Young Glaucoma Patients Can Benefit From Vision Rehab

Ophthalmology eyesight examination senior woman
Rehabilitation may help patients learn how to cope with the loss of binocular visual function.

Glaucoma patients who receive vision rehabilitation services are mostly functionally monocular, not legally blind. Referring these patients, especially younger glaucoma patients, for such services might help them live with changes to their vision, according to a study published in Ophthalmology Glaucoma.

The cross-sectional study examined the demographic and clinical characteristics of people with glaucoma who attended a hospital-based vision rehabilitation center. Investigators reviewed the charts of 191 patients with an age range of 9 to 103 years old. Data collected from these charts included: demographics, referring physician, past ocular history, glaucoma diagnosis, past ocular surgery, intraocular pressure, optic nerve findings, results of a functional intake assessing activities of daily living (ADLs), depression, visual hallucinations, best-corrected visual acuity (BCVA), mean deviation (MD) scores on visual field testing, and log contrast sensitivity (CS). 

The main outcome measurements in the study were participant demographic information, ocular history, self-reported difficulty with ADLs, depression, visual hallucinations, BCVA, visual field, and CS.

Investigators found that 90% of patients received their referral to vision rehabilitation from an ophthalmologist, and 55% were functionally monocular. There was a median 9 line difference in BCVA between all eyes. The median BCVA was 20/50; the median MD score was -13.95 dB; the median CS was 1.05.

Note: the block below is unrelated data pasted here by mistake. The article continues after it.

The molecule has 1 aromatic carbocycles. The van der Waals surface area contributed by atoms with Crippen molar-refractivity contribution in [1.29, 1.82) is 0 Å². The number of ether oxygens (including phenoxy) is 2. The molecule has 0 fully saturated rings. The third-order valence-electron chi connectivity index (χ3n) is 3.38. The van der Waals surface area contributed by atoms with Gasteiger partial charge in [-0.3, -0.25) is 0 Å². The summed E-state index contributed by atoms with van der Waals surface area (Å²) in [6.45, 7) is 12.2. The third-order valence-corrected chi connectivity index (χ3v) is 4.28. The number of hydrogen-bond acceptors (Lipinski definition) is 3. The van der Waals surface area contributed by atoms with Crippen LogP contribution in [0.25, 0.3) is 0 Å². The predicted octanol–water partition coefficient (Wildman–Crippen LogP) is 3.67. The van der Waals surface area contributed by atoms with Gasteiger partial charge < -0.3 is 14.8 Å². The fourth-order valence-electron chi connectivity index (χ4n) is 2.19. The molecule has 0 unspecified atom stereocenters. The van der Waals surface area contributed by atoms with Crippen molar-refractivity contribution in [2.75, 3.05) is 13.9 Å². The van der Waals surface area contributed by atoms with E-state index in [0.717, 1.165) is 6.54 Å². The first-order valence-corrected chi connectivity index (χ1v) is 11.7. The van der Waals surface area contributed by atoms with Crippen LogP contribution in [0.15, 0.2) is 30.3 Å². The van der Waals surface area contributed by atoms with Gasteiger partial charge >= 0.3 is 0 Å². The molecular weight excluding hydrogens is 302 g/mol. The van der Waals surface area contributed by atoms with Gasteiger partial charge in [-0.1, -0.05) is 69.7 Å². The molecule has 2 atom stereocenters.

“Patients reported having the greatest difficulty with reading (88%), writing (72%), and mobility (67%). Seventy-eight percent of patients stopped driving and 12% reported difficulty driving,” they report. “Among those experiencing depression, there was a 4:1 ratio of depressed patients having difficulty with mobility. One-third of patients experienced visual hallucinations.”

The study also advocates for having discussions with patients about lighting and glare to help improve their daily living and maintain independence. “It is encouraging that glaucoma patients are being referred to vision rehabilitation before the point of legal blindness, and from this data, we may be able to develop guidelines that improve our evaluation and management of this patient group,” according to investigators. 

The study’s limitations include its small sample size, including in the functional intake categories. Nine patients, (5%) didn’t have a functional intake assessment, but since the study is retrospective, researchers don’t know why it wasn’t always performed, but there didn’t seem to be any difference for age, visual acuity, or visual field. Also, visual field data weren’t available for all patients for a variety of reasons. Finally, the study was conducted at only a single vision rehabilitation center — so its results might not apply to all.


Kaleem MA, Rajjoub R, Schiefer C, et al. Characteristics of glaucoma patients attending a vision rehabilitation service. Ophthalmol Glaucoma. Published online March 12, 2021. doi:10.1016/j.ogla.2021.03.005